Tadayoshi Kohno, Yasemin Acar, and Wulf Loh wrote excellent paper on ethical thinking within the computer security community: “Ethical Frameworks and Computer Security Trolley Problems: Foundations for Conversation“:
Abstract: The computer security research community regularly tackles ethical questions. The field of ethics / moral philosophy has for centuries considered what it means to be “morally good” or at least “morally allowed / acceptable.” Among philosophy’s contributions are (1) frameworks for evaluating the morality of actions—including the well-established consequentialist and deontological frameworks—and (2) scenarios (like trolley problems) featuring moral dilemmas that can facilitate discussion about and intellectual inquiry into different perspectives on moral reasoning and decision-making. In a classic trolley problem, consequentialist and deontological analyses may render different opinions. In this research, we explicitly make and explore connections between moral questions in computer security research and ethics / moral philosophy through the creation and analysis of trolley problem-like computer security-themed moral dilemmas and, in doing so, we seek to contribute to conversations among security researchers about the morality of security research-related decisions. We explicitly do not seek to define what is morally right or wrong, nor do we argue for one framework over another. Indeed, the consequentialist and deontological frameworks that we center, in addition to coming to different conclusions for our scenarios, have significant limitations. Instead, by offering our scenarios and by comparing two different approaches to ethics, we strive to contribute to how the computer security research field considers and converses about ethical questions, especially when there are different perspectives on what is morally right or acceptable. Our vision is for this work to be broadly useful to the computer security community, including to researchers as they embark on (or choose not to embark on), conduct, and write about their research, to program committees as they evaluate submissions, and to educators as they teach about computer security and ethics.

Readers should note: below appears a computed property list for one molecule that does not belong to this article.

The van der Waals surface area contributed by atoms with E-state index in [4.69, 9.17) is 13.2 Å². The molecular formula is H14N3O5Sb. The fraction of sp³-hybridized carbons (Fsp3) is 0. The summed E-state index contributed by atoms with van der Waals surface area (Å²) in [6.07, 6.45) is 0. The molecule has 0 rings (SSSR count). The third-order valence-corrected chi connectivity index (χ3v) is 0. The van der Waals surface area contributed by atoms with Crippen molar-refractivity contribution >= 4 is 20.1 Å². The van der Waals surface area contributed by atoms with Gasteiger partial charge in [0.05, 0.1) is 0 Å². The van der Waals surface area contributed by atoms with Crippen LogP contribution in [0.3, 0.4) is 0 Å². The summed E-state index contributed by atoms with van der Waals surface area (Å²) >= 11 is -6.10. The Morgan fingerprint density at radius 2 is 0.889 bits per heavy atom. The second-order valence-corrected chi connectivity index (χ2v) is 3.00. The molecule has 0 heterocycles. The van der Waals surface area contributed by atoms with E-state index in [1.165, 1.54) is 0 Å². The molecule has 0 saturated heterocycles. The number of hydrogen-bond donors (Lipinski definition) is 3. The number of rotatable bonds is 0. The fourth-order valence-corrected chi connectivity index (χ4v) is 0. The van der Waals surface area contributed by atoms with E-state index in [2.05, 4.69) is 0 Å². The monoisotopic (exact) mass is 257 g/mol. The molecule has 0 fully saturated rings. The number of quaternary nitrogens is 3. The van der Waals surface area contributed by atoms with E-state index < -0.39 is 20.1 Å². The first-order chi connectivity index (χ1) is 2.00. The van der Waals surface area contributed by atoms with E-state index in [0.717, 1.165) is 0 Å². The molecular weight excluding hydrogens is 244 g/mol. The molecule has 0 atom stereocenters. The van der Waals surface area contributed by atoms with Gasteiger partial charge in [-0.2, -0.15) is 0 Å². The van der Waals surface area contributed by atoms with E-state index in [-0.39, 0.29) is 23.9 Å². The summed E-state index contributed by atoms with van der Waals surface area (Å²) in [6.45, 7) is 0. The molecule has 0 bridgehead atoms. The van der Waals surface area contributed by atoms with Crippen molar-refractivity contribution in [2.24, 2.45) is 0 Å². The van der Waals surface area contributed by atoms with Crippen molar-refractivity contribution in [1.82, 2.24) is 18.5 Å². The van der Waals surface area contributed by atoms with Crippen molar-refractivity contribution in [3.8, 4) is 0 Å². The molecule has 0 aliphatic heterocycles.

The paper will be presented at USENIX Security.